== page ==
TAMPA, Fla. - On a day normally devoted to putting as many eggs as possible in one basket, the task here was getting all the seeds out of one building. This wasn't an early-round weekend; it was a pomegranate.

Put all the seeds together in this site of

improbability yesterday and they added up to 50, a record for one NCAA second-round doubleheader. The St. Pete Times Forum, the House of Turnabouts, is a short distance from the esplanade where they throw a huge, often raunchy, parade each January honoring a revered local buccaneer named Jose Gasparilla.

Instead of "Throw us your beads," hoops junkies, whose pools were trashed by the exits here of Vanderbilt (4), Clemson (5), Drake (5) and Connecticut (4), were yelling "Throw us your seeds."

The only reason Villanova's Dirty Dozen isn't the only 12 seed headed for a Sweet 16 matchup this week is because the Wildcats will be joined in that group of the few, the proud, the survivors, by another blue-snow team. Western Kentucky, a fellow 12, will stagger off to Phoenix looking like Gasparilla revelers who partied in Ybor City too long after outlasting No. 13 San Diego.

Scottie Reynolds, the Wildcats' dervish sophomore guard, was the best player in town. He could have been Jose Gasparilla himself, cutting away the rigging of the listing Clemson and Siena galleons with two bravura performances.

Against Siena, coach Fran McCaffery's relentlessly pressuring rotation of mercury-quick guards came at Reynolds and freshman backcourt mate Corey Stokes in waves. Reynolds burned them for 25 points on top of the 21 he scored in Friday night's epic 'Round Midnight comeback that sent No. 5 seed Clemson home. Stokes rammed home 20 in his best game of the season.

"I might have been asking a little bit too much of Scottie at the end of the Clemson game," Jay Wright was saying after the deceptively tough, 84-72 win over former Penn point guard McCaffery's young Saints. "He had some turnovers at the end. But today, he was amazing - just two turnovers against pressure the entire game."

The Wildcats are headed to Detroit for a Friday Ford Field matchup with No. 1 seed Kansas, a wide-body team that makes Clemson's maulers look puny.

The 'Cats punched their ticket with a comeback for the ages. Down by 18 against the Tigers' withering pressure, they battled back to make it a game at halftime, then totally dominated a deep team that had lost three pressure-packed games to mighty North Carolina, two in OTs. Yesterday, they tacked on a brilliant opening burst to go up 26-12 midway through the first half.

Then Villanova got sloppy, shooting poorly, making bad decisions, committing dumb fouls. Siena had the look of a team that could unfurl a run at any time. Once the Saints jumped out on highly regarded Vanderbilt, the Commodores were cooked.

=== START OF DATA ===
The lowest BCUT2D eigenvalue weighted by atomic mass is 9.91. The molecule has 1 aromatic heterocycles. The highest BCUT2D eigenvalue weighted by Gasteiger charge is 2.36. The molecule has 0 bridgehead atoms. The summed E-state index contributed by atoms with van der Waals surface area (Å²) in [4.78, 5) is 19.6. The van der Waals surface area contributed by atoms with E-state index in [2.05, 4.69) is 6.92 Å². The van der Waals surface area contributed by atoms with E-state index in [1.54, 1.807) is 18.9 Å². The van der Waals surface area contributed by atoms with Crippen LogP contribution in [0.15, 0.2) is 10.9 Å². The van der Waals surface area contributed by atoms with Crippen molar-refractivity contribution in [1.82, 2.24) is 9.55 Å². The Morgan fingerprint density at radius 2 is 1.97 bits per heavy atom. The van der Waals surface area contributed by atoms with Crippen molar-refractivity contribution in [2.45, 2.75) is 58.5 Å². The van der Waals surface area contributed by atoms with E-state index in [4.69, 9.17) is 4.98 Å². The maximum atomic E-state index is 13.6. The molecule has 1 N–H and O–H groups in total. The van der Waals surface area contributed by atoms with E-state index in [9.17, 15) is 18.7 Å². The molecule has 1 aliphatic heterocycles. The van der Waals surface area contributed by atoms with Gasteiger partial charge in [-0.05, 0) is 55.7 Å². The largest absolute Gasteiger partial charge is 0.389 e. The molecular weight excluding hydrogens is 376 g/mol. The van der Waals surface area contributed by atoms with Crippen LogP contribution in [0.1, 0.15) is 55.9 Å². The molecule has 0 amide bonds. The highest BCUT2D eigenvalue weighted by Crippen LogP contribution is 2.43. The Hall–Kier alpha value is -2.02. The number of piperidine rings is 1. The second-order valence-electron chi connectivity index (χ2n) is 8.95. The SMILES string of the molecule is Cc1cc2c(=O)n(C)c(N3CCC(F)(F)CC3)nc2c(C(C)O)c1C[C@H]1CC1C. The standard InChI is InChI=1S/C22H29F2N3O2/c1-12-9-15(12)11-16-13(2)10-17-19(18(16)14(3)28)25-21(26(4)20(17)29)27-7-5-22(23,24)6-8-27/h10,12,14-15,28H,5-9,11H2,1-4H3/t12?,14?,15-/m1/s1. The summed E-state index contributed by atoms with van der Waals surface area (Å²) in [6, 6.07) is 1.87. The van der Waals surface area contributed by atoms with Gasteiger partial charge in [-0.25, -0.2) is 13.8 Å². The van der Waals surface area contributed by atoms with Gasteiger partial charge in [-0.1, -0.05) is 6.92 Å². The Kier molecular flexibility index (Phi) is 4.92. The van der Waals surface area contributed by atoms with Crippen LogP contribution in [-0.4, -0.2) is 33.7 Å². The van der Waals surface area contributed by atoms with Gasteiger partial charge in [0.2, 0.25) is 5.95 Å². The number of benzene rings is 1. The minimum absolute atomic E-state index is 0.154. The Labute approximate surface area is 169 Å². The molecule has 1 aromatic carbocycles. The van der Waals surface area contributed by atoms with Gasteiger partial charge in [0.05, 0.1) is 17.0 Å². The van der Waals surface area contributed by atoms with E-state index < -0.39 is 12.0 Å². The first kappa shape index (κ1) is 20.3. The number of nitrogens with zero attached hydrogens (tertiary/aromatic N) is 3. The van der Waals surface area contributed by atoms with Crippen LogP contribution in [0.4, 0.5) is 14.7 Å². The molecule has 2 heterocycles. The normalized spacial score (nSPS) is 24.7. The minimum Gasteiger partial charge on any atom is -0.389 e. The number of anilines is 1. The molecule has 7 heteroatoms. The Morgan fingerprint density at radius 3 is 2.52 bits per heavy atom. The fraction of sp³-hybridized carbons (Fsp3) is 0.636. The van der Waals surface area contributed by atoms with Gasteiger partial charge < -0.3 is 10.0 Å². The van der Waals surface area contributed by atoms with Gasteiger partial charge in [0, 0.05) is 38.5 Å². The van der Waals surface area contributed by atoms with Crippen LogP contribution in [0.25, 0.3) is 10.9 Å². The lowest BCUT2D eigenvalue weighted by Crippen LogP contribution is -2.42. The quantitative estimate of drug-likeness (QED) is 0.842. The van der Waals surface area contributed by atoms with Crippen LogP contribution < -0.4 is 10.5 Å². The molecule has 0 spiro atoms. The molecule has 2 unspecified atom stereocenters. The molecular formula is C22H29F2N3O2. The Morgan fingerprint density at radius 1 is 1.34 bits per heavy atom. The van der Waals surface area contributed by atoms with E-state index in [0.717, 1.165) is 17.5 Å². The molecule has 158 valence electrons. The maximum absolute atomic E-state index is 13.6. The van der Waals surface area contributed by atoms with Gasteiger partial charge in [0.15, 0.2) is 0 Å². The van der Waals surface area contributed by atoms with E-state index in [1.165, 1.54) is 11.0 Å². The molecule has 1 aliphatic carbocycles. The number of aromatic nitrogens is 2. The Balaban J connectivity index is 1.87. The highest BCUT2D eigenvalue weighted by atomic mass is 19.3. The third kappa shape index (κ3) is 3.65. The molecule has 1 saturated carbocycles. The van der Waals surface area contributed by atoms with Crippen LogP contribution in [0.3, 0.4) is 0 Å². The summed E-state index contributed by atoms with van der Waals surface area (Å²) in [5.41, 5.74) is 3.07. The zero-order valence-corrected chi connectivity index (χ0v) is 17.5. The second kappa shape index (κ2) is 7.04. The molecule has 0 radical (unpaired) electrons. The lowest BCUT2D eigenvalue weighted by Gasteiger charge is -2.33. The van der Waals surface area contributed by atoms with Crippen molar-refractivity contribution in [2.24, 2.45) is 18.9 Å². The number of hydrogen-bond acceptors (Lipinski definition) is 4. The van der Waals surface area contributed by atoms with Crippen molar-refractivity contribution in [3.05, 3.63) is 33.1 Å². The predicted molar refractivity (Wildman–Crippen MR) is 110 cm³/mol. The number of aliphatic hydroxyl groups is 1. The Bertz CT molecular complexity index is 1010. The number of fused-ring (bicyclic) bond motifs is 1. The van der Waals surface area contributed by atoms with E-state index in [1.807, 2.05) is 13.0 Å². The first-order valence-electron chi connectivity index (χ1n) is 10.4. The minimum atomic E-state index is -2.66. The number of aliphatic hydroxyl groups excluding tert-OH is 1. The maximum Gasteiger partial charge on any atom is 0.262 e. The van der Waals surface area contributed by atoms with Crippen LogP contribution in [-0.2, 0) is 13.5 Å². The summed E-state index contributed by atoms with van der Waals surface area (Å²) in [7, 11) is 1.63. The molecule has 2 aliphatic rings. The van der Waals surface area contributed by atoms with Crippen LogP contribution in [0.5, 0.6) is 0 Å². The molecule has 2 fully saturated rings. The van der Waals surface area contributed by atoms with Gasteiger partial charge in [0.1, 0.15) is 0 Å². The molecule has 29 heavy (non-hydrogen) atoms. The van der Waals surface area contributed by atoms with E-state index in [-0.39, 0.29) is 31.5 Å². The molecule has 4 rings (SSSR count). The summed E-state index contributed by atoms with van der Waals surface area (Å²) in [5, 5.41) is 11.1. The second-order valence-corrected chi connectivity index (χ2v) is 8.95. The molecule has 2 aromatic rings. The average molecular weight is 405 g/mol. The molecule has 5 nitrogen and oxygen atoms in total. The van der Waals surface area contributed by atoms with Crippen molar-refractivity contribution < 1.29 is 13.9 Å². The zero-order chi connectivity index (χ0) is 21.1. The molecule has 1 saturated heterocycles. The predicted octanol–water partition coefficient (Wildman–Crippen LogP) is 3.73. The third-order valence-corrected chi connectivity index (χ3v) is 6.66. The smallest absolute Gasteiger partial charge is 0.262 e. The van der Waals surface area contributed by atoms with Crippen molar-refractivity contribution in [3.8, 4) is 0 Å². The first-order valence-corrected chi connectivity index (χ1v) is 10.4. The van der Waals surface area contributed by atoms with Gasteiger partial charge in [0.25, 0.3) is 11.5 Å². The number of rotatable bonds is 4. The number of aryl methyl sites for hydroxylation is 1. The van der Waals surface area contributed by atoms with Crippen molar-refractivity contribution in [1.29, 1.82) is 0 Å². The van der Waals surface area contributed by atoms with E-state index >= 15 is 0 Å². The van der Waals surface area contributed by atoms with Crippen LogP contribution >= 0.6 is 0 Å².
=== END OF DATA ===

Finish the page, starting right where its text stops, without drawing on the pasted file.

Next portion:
The younger the team, the more pronounced the spikes from peaks to valleys. Wright explained how it works with this young team as it matures and flirts with a greatness that might be another year away.

"I want to say Siena is very smart about the way they play," Jay said. "Fran, he really gets it. They did that to Vanderbilt. If that team gets a lead with their guards, and the way they can handle the ball and pass it, you're in big trouble. We were scared to death to get behind them early, because we weren't going to be able to press them and turn them over and take them out of what they do. That was important . . . Once you get that lead, it's so hard to keep playing every possession and not take a break. It's the hardest thing to do in sports, I think. It's harder than coming back. When you come from behind, you have nothing to lose. But there's a lot of game pressure on you. There's a lot of tension when you have that lead . . . "

When the Wildcats limped into their hotel after the Clemson victory, it was 2:30 a.m. They looked like the Pirates of the Caribbean after a bad monster day. "We had guys with IVs in them," Wright said. "We were shot."

Associate head coach Brett Gunning and trainers Jeff Pierce and Lon Record talked him into calling off Saturday's scheduled practice. They soaked in the whirlpools, doing hot and cold contrasts. A scheduled trip to the Phillies' exhibition against the Tigers was canceled.

"I wanted to go and I didn't have anything to do," Wright said. "I was watching film. My film was done. But my whole family and everybody - we had a lot of people - they all went." And sat through what became a three-inning rainout.

Jay also has backed off a plan to stay over and attend today's Phils exhibition. "Coming in here I said the best weekend we could have is if we win two, we could send the team home and I could stay and watch the Phillies [today], it would be a dream weekend for me. But now I'm chickening out. I can't stay. I've got to go back with the team."

Me, too. Back to good old Charlie Manuel and his suddenly hot team.

Checking through Villanova's NCAA appearances over the years, I discovered that this was the first Big 5 team I have covered since the 'Cats went one-and-done against LSU in 1990.

And here's some irony . . . Me covering a coach, Jay Wright, who was a star at Bucknell, the university that expelled me in 1954 for a minor motor-vehicle infraction involving seven parked autos, and who is now coaching Villanova, a university that expelled starting center Bill Conlin Sr. toward the end of the Roaring Twenties.

Just when we thought we were out . . . They pulled us back in again. *

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